Pathogen roots of eukaryotic organelles.

The original archaeal host cell was a member of the Lokiarchaeota that underwent primary endosymbiosis (yellow circle) with a Rickettsiales-like obligate intracellular bacterium, giving rise to the mitochondrion (6). Thereafter, the Archaeplastida ancestor underwent primary endosymbiosis (blue circle) with a cyanobacterium, putatively aided by a chlamydial infection (red circle) (12, 13).


These results also help explain why ancestrally mitochondrion-lacking eukaryotes (so-called archezoans) have never been found: They likely do not exist. The mitochondrion was already present in the Lokiarchaeota ancestor of eukaryotes and powered the transition from endocytosis of nutrients to a full-fledged phagocytic lifestyle (8). And finally, the Lokiarchaeota discovery has shifted focus away from metabolic symbiosis models for eukaryote origin (the hydrogen hypothesis) (9, 10) that rely on cell fusion. The mitochondrion appears to have originated via classical endosymbiosis, whereby a host cell engulfs and maintains a foreign cell.

When we turn our attention to primary plastid origin, the story becomes more complex. The host of this endosymbiosis was a mitochondrion-containing unicellular eukaryote, but the cyanobacterial endosymbiont was likely not a pathogen. Living cyanobacteria neither possess the genetic toolkit to evade host defenses, nor do they encode effector proteins to interact with the host cellular machinery. So, how did the unprotected photosynthetic cell survive the early phases of the endosymbiosis? A potential solution to this conundrum was provided by the discovery of several dozen genes of chlamydial origin in the nuclear genome of algae and plants (11). These results suggest that a chlamydial bacterium entered the host cell together with a cyanobacterium (see the figure). This allowed the cyanobacterium to escape host defenses and establish a tripartite symbiosis through the help of chlamydial-encoded effector proteins and transporters (12, 13). However, the details of this complex process remain incompletely understood.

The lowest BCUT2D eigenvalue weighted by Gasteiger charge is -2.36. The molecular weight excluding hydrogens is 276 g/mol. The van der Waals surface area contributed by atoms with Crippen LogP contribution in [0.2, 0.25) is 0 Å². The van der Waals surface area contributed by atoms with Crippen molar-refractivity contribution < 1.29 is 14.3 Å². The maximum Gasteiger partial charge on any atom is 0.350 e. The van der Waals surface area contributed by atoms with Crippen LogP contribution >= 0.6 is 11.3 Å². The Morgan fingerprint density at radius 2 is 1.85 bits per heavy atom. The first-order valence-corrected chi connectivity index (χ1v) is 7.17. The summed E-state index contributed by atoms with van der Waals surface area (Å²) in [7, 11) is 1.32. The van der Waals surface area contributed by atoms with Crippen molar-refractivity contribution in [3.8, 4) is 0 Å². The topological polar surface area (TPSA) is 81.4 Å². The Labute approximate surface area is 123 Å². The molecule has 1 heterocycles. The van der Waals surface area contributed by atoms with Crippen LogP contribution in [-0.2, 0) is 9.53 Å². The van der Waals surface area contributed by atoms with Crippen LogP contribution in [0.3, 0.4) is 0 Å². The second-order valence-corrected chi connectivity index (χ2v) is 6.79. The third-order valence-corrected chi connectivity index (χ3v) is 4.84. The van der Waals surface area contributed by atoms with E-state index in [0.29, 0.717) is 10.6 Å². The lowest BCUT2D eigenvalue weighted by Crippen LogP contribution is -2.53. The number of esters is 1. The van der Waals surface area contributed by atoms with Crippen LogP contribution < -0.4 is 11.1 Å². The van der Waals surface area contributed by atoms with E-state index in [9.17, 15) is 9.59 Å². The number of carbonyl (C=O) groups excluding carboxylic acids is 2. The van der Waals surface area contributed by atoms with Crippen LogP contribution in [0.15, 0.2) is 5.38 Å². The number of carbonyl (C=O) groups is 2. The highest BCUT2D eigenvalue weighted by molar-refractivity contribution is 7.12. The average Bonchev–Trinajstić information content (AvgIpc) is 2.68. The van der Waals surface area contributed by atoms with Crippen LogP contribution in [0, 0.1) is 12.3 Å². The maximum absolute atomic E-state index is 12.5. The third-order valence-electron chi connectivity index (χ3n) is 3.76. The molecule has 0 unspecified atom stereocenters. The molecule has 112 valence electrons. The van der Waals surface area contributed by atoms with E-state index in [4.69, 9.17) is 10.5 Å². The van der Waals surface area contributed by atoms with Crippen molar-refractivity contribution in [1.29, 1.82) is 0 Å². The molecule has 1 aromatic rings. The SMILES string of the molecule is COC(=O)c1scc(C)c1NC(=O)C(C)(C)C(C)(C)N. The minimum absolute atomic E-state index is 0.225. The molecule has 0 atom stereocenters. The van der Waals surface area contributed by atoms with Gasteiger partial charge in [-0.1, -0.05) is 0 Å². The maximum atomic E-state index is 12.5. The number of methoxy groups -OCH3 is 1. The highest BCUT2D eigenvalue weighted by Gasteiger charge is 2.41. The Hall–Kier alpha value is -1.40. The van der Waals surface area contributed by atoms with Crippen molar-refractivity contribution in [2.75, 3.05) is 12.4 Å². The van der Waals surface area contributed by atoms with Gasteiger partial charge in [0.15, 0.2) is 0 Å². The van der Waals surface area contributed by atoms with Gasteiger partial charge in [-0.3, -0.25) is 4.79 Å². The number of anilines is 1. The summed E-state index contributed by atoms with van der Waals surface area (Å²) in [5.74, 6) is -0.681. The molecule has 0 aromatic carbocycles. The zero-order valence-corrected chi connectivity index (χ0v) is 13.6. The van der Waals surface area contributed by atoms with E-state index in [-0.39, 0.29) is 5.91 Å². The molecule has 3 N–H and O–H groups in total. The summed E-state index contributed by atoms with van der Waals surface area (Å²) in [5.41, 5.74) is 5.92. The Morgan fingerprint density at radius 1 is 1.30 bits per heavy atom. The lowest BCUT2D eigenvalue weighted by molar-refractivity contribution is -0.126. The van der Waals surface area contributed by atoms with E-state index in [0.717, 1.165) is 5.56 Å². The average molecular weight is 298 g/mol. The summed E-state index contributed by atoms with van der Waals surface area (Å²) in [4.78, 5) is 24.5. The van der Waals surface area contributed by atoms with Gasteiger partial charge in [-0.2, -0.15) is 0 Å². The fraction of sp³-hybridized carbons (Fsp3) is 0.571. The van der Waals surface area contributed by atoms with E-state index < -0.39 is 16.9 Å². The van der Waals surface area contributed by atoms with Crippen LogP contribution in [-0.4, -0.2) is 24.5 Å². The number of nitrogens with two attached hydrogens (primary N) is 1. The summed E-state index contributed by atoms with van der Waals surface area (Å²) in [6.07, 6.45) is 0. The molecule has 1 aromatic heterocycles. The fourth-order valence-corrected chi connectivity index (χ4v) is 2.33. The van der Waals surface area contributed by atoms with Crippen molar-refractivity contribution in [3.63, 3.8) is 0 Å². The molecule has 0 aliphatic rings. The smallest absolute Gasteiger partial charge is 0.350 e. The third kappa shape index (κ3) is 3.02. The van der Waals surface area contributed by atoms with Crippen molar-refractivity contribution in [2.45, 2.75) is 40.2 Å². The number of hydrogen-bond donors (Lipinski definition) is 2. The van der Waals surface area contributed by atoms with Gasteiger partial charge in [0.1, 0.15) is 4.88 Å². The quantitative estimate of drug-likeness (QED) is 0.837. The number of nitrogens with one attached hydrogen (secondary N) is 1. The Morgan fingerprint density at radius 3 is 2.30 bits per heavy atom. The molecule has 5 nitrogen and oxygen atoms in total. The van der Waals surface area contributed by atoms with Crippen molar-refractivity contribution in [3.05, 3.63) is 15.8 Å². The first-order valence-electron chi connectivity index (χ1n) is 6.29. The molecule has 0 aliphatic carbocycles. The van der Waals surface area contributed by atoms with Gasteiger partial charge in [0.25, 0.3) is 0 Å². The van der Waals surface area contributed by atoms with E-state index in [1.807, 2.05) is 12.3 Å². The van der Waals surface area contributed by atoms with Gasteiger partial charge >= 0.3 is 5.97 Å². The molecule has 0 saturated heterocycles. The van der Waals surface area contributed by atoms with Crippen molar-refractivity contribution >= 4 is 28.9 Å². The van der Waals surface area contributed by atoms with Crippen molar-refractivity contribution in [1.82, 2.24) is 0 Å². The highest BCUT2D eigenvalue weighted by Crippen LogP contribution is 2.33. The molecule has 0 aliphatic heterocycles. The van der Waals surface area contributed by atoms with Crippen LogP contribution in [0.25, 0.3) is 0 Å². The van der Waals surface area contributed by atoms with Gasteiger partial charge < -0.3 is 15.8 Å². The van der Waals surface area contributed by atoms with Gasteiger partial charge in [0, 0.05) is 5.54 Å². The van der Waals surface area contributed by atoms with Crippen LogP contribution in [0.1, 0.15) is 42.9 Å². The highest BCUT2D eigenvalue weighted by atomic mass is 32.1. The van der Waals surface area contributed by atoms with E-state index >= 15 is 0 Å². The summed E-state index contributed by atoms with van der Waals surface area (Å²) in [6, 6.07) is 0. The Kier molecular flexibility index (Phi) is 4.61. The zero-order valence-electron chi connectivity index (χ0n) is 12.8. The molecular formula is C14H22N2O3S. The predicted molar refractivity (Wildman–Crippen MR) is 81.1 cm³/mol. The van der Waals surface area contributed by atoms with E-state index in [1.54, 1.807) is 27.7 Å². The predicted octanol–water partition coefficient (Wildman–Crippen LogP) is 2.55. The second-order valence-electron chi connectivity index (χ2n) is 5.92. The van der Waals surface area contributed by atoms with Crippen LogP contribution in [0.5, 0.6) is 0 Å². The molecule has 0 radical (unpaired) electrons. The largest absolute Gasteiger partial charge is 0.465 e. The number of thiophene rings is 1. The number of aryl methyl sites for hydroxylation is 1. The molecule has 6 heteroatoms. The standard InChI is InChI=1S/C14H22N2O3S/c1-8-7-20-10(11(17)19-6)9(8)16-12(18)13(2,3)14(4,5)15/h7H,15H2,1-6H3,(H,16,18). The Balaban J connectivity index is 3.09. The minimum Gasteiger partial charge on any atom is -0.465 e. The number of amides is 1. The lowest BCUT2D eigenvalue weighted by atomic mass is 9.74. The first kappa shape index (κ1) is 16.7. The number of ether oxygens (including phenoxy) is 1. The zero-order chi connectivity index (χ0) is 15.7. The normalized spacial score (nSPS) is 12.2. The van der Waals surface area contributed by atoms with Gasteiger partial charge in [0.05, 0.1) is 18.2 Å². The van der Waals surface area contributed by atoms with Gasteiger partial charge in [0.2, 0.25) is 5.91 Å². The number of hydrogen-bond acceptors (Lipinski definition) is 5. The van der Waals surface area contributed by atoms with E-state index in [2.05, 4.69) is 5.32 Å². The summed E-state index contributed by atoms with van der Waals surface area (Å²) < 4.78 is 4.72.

As the recent studies discussed here show, we are in an exciting phase of endosymbiosis research. However, we still lack some crucial information. The Lokiarchaeota were identified from assembly of metagenomic data (6); no living cells have yet been isolated to validate the genome assembly or test their actual physiological capabilities. Protist-infecting chlamydial cells with large genomes are continuously being isolated, but only a handful have been studied in detail and are represented in genome databases. Therefore, more data are needed to test the proposed role of pathogens in organelle origin.

But perhaps what we need most are attempts at experimental primary endosymbiosis in the lab to learn the rules underlying this remarkable process. These data can be used to test the pathogen-centered view of primary endosymbiosis presented here and may help us get beyond phylogenies and simple diagrams. Ultimately, these advances will help us address the most vexing question about primary endosymbiosis: Why is it so rare?

References and Notes

Acknowledgments: S.G.B. was supported by the CNRS, the Université des Sciences et technologies de Lille, and the ANR grants “expendo” and “ménage à trois.” D.B. was supported by NSF grants MGSP 0625440 and MCB 0946528, and A.P.M.W. was supported by German Research Foundation grants CRC-TR1, CRC 1208, and EXC 1028. All authors contributed equally to this work. We thank G. Greub, Ch. Colleoni, S. Aebi, M. Ducatez, B. Bouchet, H. Qiu, and D. C. Price for helpful comments on the manuscript. In memory of Fabrice Rappaport, a distinguished student of organelle powerhouses.